The year before Sheyla Blumen (Peru ’11) left for her fellowship in the U.S., Peru only had one school that served the needs of highly gifted students throughout the entire country. In less than a decade, Sheyla has influenced public policy in her country so that gifted children from rural poverty conditions can learn from attending one of the 25 schools serving a total of 8,000 students now in place. Through her foundation, Mente Futura (translated as Future Minds), she is able to work directly with gifted learners from vulnerable conditions and their families and provide emotional support, creativity, skills and talent development.
Mente Futura is one of three recognized Associated Talent Centers of the European Council for High Ability in Latin America. Mente Futura is leading the way to bringing high quality educational opportunities for gifted young people throughout not only Peru, but the continent.
Sheyla talks about the ripple effect that investing in these particularly gifted students has on their communities. “They think about how to improve the living conditions of their own towns, their home towns. Many of them go back and never disconnect from their families…because family is very important here in Peru.” The students go on to study medicine, engineering and science, and think about ways to go home and increase living conditions for their families and loved ones living in poverty.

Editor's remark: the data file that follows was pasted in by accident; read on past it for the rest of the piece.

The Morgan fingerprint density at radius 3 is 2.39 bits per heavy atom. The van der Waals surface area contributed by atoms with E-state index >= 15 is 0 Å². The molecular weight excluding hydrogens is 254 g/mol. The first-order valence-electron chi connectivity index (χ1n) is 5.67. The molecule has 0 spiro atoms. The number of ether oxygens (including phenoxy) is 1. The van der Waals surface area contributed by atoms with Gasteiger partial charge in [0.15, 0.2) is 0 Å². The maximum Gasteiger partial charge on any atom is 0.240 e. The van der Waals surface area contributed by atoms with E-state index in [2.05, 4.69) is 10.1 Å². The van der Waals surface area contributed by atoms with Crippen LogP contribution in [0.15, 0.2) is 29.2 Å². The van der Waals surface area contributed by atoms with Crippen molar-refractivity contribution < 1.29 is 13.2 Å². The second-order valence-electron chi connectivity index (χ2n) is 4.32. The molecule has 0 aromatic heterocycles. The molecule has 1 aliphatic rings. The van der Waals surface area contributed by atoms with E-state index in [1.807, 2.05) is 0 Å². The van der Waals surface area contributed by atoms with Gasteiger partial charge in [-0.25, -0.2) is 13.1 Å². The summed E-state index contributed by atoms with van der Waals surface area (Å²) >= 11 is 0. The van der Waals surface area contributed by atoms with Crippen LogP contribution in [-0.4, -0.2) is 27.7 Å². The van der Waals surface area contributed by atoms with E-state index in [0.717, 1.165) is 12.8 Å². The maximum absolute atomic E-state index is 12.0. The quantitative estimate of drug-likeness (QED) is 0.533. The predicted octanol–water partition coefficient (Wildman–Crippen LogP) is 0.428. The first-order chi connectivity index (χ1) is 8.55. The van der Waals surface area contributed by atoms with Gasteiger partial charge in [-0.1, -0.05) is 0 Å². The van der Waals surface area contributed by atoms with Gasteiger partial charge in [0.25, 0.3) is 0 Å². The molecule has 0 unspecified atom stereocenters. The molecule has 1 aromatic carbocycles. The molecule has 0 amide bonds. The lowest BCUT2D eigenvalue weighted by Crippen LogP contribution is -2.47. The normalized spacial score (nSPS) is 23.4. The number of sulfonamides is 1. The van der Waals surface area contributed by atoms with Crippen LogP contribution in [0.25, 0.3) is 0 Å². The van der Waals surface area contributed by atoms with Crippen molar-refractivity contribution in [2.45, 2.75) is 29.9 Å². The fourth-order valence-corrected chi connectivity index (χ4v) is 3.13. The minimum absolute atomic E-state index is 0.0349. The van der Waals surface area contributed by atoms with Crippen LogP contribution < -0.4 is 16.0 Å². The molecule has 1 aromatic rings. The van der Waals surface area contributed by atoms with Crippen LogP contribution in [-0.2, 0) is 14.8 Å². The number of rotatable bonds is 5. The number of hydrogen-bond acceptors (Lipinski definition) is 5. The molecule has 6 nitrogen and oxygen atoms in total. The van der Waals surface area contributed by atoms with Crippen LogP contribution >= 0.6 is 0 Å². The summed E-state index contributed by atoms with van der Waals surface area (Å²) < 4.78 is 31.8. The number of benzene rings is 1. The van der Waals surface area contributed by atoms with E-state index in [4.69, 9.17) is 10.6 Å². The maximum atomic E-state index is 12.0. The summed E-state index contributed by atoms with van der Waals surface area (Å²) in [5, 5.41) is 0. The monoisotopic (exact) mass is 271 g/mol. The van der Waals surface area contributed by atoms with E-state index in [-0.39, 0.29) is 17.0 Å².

Sheyla believes that “education is the best tool to transform civilization,” and we see that through the investment in the gifted students. Her efforts have given her the recognition needed to become a general member of the International Association of Applied Psychology, one of the oldest associations in the world dedicated to psychology. She is the first and only Peruvian member to be elected. She is also a professor of psychology at Pontificia Universidad Católica del Perú.
Finding her voice as a woman in a patriarchal society was no easy feat, but she overcame this challenge thanks to the people she met while on fellowship. The greatest lesson she learned was how to “convince people to do what has to be done. Not for me, but for my country. I have a voice, and I need to use it.”
Sheyla persisted with her advocacy for gifted children through three different federal government administrations that wanted to shut down the schools, but instead influenced them to build ten more each time, overturning the criticism that the schools were seen as a service for the elite and against national egalitarian efforts. She was able to convince those in charge that every child deserves to reach their potential, and the answer isn’t to hold people back from learning, but to give them an opportunity to do so.
Now her objective is to expand this across her country to rural areas and across the Latin American and Caribbean region. Listen below for her story.